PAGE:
Electrochemical sensors work according to the battery principle: measuring, counter and reference electrodes are located in an electrolyte. The gas diffuses into the sensor through a membrane and reacts at the measuring electrode. Measuring and counter electrodes generate a current in proportion to the gas concentration. The reference electrode generates a steady potential, thus minimizing drift of the measured values. The manufacturers of electrochemical sensors aim to reduce the reaction to a specific gas. This works in known measuring environments, such as ambient air, with sufficient accuracy. However, multigas applications can lead to significant cross-sensitivities. As is the case with a battery, the operating lifetime is relatively short, and aging begins immediately and continuously after initial use.
Semiconductor detectors are typical mass products. Usually, the gas flows through a semipermeable membrane. The concentration is measured via a variable resistance. For example, this can be a semiconductor with a metal oxide coated surface on one side and a reference semiconductor on the other side. The measuring effect is based on the accumulation of certain gas molecules on the coated surface of the detector. These molecules modify the resistance of the semiconductor, while the uncoated reference section shows no effect. The resistance difference between the reference section and the active section indicates the concentration of the desired gas, which can be determined with this method. The semiconductor's sensitivity to a specific gas can be modified by the temperature of the semiconductor.
Thermal detectors are based on a heating wire, which is kept at a constant temperature by a controlled electric current. The energy output of the heating wire to the atmosphere depends on the thermal conductivity of the gases. Since the gases have different thermal conductivity, the energy output is an indicator for the gas. On the other hand, the energy release is compensated by increasing the heat flow. Finally, the electrical signal of the current control becomes an indicator for the gas concentration. Similar to the semiconductor detector, a semi-permeable membrane can be used to improve the gas selectivity.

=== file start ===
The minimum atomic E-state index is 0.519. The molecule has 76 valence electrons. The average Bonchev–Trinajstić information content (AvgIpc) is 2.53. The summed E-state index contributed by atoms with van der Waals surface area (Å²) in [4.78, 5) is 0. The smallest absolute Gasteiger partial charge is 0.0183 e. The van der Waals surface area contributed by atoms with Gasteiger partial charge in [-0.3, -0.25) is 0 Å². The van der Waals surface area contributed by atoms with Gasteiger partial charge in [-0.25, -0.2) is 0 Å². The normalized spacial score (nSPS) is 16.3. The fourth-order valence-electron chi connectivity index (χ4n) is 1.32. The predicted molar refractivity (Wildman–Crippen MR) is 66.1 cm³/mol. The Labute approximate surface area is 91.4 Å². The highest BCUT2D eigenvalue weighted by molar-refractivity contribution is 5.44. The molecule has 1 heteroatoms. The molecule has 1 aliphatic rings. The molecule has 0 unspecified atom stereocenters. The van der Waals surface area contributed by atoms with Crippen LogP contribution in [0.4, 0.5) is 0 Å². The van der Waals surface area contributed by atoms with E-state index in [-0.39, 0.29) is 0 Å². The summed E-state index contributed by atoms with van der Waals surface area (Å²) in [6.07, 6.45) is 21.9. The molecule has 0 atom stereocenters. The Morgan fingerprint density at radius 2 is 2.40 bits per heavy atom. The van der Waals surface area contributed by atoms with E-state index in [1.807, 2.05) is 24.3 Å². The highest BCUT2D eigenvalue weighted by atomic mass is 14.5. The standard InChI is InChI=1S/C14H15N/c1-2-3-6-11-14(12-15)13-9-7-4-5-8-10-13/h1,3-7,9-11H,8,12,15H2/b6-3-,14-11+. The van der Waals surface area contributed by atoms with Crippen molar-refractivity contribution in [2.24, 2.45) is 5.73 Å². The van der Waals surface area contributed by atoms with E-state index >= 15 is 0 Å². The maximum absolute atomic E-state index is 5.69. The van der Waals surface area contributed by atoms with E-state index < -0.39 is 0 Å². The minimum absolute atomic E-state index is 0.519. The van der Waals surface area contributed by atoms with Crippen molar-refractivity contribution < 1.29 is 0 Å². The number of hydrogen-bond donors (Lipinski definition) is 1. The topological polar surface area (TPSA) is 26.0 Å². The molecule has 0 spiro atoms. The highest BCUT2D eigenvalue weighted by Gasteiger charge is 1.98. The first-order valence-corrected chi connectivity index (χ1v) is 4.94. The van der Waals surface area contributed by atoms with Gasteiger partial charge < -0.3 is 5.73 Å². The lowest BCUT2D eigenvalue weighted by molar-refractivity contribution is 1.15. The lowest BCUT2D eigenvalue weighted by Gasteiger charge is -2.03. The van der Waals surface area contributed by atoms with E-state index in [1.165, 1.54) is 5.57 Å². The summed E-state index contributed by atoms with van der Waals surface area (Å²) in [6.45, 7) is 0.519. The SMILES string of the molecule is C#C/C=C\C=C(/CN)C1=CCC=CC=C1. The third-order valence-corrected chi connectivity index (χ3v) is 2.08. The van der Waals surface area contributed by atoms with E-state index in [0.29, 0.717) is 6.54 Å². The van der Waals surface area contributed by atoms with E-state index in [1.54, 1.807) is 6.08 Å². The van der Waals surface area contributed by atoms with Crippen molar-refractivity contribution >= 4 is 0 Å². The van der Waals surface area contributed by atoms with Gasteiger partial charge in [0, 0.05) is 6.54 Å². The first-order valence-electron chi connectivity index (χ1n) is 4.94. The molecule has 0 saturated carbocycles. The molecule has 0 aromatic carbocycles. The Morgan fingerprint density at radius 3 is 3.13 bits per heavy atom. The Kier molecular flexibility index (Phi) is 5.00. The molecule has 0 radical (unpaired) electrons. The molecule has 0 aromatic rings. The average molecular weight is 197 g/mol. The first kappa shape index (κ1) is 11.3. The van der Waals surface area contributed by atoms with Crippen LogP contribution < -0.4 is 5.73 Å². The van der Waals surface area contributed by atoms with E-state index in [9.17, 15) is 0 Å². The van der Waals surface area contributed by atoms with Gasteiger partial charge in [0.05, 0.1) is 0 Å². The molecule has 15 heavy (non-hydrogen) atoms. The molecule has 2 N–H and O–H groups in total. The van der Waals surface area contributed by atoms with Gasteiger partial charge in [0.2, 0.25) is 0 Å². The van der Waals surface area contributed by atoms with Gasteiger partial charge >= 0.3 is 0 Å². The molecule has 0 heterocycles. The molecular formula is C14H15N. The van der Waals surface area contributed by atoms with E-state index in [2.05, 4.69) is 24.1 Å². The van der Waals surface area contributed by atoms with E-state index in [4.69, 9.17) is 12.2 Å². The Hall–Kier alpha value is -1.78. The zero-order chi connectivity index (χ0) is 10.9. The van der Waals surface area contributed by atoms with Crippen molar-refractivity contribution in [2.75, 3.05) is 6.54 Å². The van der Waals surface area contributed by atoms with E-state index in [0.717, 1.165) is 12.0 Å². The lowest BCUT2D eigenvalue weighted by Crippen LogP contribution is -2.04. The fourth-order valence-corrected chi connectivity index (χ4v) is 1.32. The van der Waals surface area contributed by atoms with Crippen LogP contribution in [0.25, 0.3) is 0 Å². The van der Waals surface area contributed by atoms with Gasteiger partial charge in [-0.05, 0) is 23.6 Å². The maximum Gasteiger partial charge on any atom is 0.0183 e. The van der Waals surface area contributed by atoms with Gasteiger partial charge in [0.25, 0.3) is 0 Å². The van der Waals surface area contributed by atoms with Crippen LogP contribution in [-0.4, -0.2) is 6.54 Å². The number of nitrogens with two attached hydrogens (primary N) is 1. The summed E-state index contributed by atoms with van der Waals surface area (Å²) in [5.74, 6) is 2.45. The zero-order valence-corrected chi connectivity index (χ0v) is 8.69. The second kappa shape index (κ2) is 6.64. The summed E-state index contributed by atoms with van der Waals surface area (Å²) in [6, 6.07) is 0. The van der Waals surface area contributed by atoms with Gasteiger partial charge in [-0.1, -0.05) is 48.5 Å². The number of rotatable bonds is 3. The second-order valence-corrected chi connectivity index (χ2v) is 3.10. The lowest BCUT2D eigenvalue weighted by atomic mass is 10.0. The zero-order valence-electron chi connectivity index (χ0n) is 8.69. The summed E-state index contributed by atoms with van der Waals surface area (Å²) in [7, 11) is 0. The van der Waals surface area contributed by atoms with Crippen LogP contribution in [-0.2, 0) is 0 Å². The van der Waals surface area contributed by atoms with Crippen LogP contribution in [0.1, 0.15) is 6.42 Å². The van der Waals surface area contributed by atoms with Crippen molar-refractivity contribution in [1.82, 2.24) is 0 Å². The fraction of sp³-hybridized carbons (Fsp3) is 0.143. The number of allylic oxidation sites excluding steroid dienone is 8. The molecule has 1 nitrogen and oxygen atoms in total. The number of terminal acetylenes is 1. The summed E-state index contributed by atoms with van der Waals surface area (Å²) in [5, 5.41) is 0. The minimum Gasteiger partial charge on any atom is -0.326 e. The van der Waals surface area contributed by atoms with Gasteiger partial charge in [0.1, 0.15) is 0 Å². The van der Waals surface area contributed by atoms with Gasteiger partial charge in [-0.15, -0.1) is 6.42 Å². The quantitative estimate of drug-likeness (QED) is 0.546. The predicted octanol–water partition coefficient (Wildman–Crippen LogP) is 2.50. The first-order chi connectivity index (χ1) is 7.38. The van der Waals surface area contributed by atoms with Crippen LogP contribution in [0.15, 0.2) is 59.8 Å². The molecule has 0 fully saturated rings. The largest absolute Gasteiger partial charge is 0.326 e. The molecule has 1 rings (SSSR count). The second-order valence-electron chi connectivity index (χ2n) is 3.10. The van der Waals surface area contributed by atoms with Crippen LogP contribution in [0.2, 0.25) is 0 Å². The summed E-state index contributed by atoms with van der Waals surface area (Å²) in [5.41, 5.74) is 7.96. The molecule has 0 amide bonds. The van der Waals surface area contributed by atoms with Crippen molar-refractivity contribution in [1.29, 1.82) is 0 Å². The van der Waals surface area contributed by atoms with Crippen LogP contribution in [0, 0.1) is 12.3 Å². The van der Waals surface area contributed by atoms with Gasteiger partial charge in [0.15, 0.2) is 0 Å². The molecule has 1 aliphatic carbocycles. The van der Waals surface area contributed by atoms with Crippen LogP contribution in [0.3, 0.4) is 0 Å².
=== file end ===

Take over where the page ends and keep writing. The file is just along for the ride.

A photoionization detector (PID) measures aromatic hydrocarbons, solvents or a variety of organic and inorganic substances, among others. Prerequisite for the measurement of these substances is their ionizability. The substances are exposed to the UV light of a gas discharge lamp. The radiation ionizes the substances and is then exposed to the electric field between the electrodes of the measuring chamber. The strength of the resulting current is directly proportional to the concentration of ionized molecules in the detector chamber. This allows conclusions about the concentration of the substances in the air. A PID is therefore suitable for the detection of entire groups of pollutants, but can, with appropriate adjustment, also be used for the measurement of individual substances.
This sensor is based on the heat tone principle. Combustible gases and vapors can burn with atmospheric oxygen, releasing reaction heat. For this purpose, a pellistor (a porous ceramic ball <1 mm with an embedded platinum spiral coated with a catalyst) is heated to several hundred degrees celsius. The temperature of the pellistor increases due to the combustion of the gases. The combustion leads to an increase in temperature and thus to an increase in resistance of the platinum spiral. A bridge circuit with a second pellistor without a catalytically coated platinum spiral eliminates the effect of the ambient temperature. The heating by the combustion at the first pellistor leads to a small temperature increase, which is used as a parameter for the gas concentration. Oxygen for combustion is taken from the ambient air.